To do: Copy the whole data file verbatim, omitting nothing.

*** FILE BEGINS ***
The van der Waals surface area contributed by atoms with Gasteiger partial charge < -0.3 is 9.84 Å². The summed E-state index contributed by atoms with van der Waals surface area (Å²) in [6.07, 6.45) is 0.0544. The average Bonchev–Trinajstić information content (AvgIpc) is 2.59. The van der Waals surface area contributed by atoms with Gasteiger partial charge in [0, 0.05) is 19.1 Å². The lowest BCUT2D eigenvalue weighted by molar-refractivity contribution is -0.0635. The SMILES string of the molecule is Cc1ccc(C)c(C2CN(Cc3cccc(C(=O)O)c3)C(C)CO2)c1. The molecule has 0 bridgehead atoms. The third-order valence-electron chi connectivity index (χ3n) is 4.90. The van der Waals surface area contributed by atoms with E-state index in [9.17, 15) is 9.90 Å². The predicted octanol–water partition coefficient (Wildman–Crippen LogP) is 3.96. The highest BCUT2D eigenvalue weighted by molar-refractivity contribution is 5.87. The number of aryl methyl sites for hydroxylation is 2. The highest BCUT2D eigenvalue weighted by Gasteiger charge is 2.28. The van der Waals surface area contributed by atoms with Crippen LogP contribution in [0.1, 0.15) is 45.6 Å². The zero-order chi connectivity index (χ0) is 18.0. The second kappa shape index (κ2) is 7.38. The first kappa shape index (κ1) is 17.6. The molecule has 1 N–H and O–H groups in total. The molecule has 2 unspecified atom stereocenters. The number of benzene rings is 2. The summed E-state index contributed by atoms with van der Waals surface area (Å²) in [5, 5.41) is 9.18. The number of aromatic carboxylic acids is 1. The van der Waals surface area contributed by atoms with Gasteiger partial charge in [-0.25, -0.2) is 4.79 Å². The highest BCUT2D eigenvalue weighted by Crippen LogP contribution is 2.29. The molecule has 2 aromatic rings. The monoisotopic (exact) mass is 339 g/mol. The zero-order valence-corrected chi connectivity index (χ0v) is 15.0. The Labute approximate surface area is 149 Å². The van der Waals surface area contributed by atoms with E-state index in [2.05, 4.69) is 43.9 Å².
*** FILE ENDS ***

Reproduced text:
The van der Waals surface area contributed by atoms with Gasteiger partial charge < -0.3 is 9.84 Å². The summed E-state index contributed by atoms with van der Waals surface area (Å²) in [6.07, 6.45) is 0.0544. The average Bonchev–Trinajstić information content (AvgIpc) is 2.59. The van der Waals surface area contributed by atoms with Gasteiger partial charge in [0, 0.05) is 19.1 Å². The lowest BCUT2D eigenvalue weighted by molar-refractivity contribution is -0.0635. The SMILES string of the molecule is Cc1ccc(C)c(C2CN(Cc3cccc(C(=O)O)c3)C(C)CO2)c1. The molecule has 0 bridgehead atoms. The third-order valence-electron chi connectivity index (χ3n) is 4.90. The van der Waals surface area contributed by atoms with E-state index in [9.17, 15) is 9.90 Å². The predicted octanol–water partition coefficient (Wildman–Crippen LogP) is 3.96. The highest BCUT2D eigenvalue weighted by molar-refractivity contribution is 5.87. The number of aryl methyl sites for hydroxylation is 2. The highest BCUT2D eigenvalue weighted by Gasteiger charge is 2.28. The van der Waals surface area contributed by atoms with Crippen LogP contribution in [0.1, 0.15) is 45.6 Å². The zero-order chi connectivity index (χ0) is 18.0. The second kappa shape index (κ2) is 7.38. The first kappa shape index (κ1) is 17.6. The molecule has 1 N–H and O–H groups in total. The molecule has 2 unspecified atom stereocenters. The number of benzene rings is 2. The summed E-state index contributed by atoms with van der Waals surface area (Å²) in [5, 5.41) is 9.18. The number of aromatic carboxylic acids is 1. The van der Waals surface area contributed by atoms with Gasteiger partial charge in [-0.25, -0.2) is 4.79 Å². The highest BCUT2D eigenvalue weighted by Crippen LogP contribution is 2.29. The molecule has 2 aromatic rings. The monoisotopic (exact) mass is 339 g/mol. The zero-order valence-corrected chi connectivity index (χ0v) is 15.0. The Labute approximate surface area is 149 Å². The van der Waals surface area contributed by atoms with E-state index in [2.05, 4.69) is 43.9 Å².